River Otter cover

River Otter


North American river otters are semi-aquatic mammals, with long, streamlined bodies, thick tapered tails, and short legs. They have wide, rounded heads, small ears, and nostrils that can be closed underwater. Learn about their lifestyle, what they eat and their life cycle. We’ll also cover the population status, threats and the conservation for these playful animals.

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Fast Facts

Fast Facts


North American river otters are semi-aquatic mammals, with long, streamlined bodies, thick tapered tails, and short legs.

They have wide, rounded heads, small ears, and nostrils that can be closed underwater. The whiskers are long and thick, reflecting their importance in sensory perception. Fur is dark brown to almost black above and a lighter color ventrally.

The throat and cheeks are usually a golden brown. The fur is dense and soft, effectively insulating these animals in water. Feet have claws and are completely webbed.

How Do You Do?

How Do You Do?

Image by John Gomes, The Alaska Zoo


Individuals live alone or in family groups, typically females and their young.

They are known as playful animals, exhibiting behaviors such as mud/snow sliding, burrowing through the snow, and waterplay. Many "play" activities actually serve a purpose as some are used to strengthen social bonds, to practice hunting techniques and to scent mark.

North American river otters get their boundless energy from their very high metabolism, which also requires them to eat a great deal during the day. They are excellent swimmers and divers, able to stay underwater for up to eight minutes.

Lifestyle (Cont.)

They are fast on land, able to run up to 18 miles per hour. They normally hunt at night, but can be seen at all times of day.

These otters communicate in a variety of ways, including vocalizing with whistles, growls, chuckles, and screams. They also use touch and communicate through posture and other body signals.

Their large and abundant whiskers are very sensitive and are important in tactile sensation. These whiskers are used extensively in hunting, as smell, vision, and hearing are diminished in the water.

I See You!

I See You!

Food Habits

North American river otters eat mainly aquatic organisms such as amphibians, fish, turtles, crayfish, crabs, and other invertebrates.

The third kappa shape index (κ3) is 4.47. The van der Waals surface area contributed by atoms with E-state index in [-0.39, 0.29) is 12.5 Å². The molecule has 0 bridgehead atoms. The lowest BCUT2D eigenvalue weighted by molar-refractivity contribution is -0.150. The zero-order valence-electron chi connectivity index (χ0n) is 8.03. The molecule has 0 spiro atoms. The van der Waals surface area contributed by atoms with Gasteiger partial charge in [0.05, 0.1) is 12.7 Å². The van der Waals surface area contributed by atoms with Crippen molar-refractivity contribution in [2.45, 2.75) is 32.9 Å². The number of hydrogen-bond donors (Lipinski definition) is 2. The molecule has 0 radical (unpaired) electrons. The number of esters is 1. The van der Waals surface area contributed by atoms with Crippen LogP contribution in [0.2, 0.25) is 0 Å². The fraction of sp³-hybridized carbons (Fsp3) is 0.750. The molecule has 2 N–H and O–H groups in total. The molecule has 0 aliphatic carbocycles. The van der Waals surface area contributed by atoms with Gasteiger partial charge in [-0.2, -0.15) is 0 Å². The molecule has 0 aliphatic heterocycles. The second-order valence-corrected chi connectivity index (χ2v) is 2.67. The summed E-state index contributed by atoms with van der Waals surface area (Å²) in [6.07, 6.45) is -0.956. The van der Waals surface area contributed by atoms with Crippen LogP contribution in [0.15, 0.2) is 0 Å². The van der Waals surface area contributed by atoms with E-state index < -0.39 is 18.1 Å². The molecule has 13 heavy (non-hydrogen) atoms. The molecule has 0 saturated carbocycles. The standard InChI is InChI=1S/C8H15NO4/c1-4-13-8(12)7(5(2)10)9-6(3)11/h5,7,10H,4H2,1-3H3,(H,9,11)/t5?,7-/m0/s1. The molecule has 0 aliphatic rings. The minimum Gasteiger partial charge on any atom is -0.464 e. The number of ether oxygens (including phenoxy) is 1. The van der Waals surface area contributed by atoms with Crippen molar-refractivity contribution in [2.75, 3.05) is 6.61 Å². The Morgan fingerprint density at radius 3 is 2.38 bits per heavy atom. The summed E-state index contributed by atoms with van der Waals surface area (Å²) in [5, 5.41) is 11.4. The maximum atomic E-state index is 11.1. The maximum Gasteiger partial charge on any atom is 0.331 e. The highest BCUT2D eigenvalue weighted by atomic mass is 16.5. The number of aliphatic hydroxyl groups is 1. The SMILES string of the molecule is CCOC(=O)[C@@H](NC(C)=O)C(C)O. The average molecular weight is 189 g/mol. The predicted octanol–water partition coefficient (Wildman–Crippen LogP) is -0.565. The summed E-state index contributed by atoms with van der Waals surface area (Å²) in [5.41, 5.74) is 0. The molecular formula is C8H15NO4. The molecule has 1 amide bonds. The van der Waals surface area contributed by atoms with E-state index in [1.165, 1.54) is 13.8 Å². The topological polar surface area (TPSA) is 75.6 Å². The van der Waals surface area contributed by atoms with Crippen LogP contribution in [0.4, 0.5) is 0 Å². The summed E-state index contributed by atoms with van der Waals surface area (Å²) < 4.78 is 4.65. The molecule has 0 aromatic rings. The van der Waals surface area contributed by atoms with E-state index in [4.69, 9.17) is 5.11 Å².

Birds, their eggs, and small terrestrial mammals are also eaten on occasion. Prey is captured with the mouth, and mainly slow, non-game fish species are taken, e.g., suckers. The otter's long whiskers are used to detect organisms in the substrate and the dark water. Prey is eaten immediately after capture, usually in the water, although larger prey is eaten on land.


In Alaska, river otters breed in the spring, usually in May. Mating can take place in or out of the water.

Following a nine to 13 month gestation period, two or three pups. Delayed implantation accounts for this variation in the length of gestation. The pups are born toothless and blind in a den that is usually a subterranean burrow. Their eyes open seven weeks later. Pups are weaned at about five months and will stay with their mother until shortly before her next litter is born.

Sticking Close

Sticking Close

Peter Trimming

(CC BY-SA 2.0)

Population, Threats & Conservation

Populations were once wiped out through many parts of their range, especially around heavily populated areas in the midwestern and eastern United States.

Population trends have stabilized in recent years and reintroduction and conservation efforts have resulted in recolonization of areas where they were previously wiped out. Northern river otter populations are still considered vulnerable or imperiled throughout much of their range in midwestern United States and the Appalachian mountains.

They are presumed to be wiped out in New Mexico and population status in South Carolina and Florida has not yet been reviewed.